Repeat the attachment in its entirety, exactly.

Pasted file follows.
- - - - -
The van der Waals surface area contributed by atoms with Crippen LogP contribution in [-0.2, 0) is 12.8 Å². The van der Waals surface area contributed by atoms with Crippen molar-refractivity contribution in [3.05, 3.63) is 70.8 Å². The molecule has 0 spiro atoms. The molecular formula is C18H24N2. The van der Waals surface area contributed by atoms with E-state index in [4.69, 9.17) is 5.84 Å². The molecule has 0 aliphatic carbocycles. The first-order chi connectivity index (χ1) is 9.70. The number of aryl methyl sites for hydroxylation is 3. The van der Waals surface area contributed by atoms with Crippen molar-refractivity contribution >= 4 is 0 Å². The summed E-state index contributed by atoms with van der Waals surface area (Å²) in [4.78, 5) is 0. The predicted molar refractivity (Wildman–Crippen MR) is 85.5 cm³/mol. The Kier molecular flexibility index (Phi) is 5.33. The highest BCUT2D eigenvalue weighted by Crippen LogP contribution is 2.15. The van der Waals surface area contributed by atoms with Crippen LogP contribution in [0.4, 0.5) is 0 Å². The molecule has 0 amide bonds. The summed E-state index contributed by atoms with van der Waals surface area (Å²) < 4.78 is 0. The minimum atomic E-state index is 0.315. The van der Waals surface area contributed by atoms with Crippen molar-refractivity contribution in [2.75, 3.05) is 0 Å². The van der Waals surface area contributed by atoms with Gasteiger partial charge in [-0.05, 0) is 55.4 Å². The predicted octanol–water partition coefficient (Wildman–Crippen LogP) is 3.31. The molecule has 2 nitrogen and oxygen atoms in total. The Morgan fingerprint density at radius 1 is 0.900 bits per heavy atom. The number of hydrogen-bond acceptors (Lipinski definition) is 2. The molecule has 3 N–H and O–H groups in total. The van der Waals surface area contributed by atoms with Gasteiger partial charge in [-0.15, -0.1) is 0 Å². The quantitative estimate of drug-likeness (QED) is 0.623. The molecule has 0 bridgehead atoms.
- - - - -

The van der Waals surface area contributed by atoms with Crippen LogP contribution in [-0.2, 0) is 12.8 Å². The van der Waals surface area contributed by atoms with Crippen molar-refractivity contribution in [3.05, 3.63) is 70.8 Å². The molecule has 0 spiro atoms. The molecular formula is C18H24N2. The van der Waals surface area contributed by atoms with E-state index in [4.69, 9.17) is 5.84 Å². The molecule has 0 aliphatic carbocycles. The first-order chi connectivity index (χ1) is 9.70. The number of aryl methyl sites for hydroxylation is 3. The van der Waals surface area contributed by atoms with Crippen molar-refractivity contribution >= 4 is 0 Å². The summed E-state index contributed by atoms with van der Waals surface area (Å²) in [4.78, 5) is 0. The predicted molar refractivity (Wildman–Crippen MR) is 85.5 cm³/mol. The Kier molecular flexibility index (Phi) is 5.33. The highest BCUT2D eigenvalue weighted by Crippen LogP contribution is 2.15. The van der Waals surface area contributed by atoms with Crippen LogP contribution in [0.4, 0.5) is 0 Å². The molecule has 0 amide bonds. The summed E-state index contributed by atoms with van der Waals surface area (Å²) < 4.78 is 0. The minimum atomic E-state index is 0.315. The van der Waals surface area contributed by atoms with Crippen molar-refractivity contribution in [2.75, 3.05) is 0 Å². The van der Waals surface area contributed by atoms with Gasteiger partial charge in [-0.05, 0) is 55.4 Å². The predicted octanol–water partition coefficient (Wildman–Crippen LogP) is 3.31. The molecule has 2 nitrogen and oxygen atoms in total. The Morgan fingerprint density at radius 1 is 0.900 bits per heavy atom. The number of hydrogen-bond acceptors (Lipinski definition) is 2. The molecule has 3 N–H and O–H groups in total. The van der Waals surface area contributed by atoms with Gasteiger partial charge in [-0.15, -0.1) is 0 Å². The quantitative estimate of drug-likeness (QED) is 0.623. The molecule has 0 bridgehead atoms.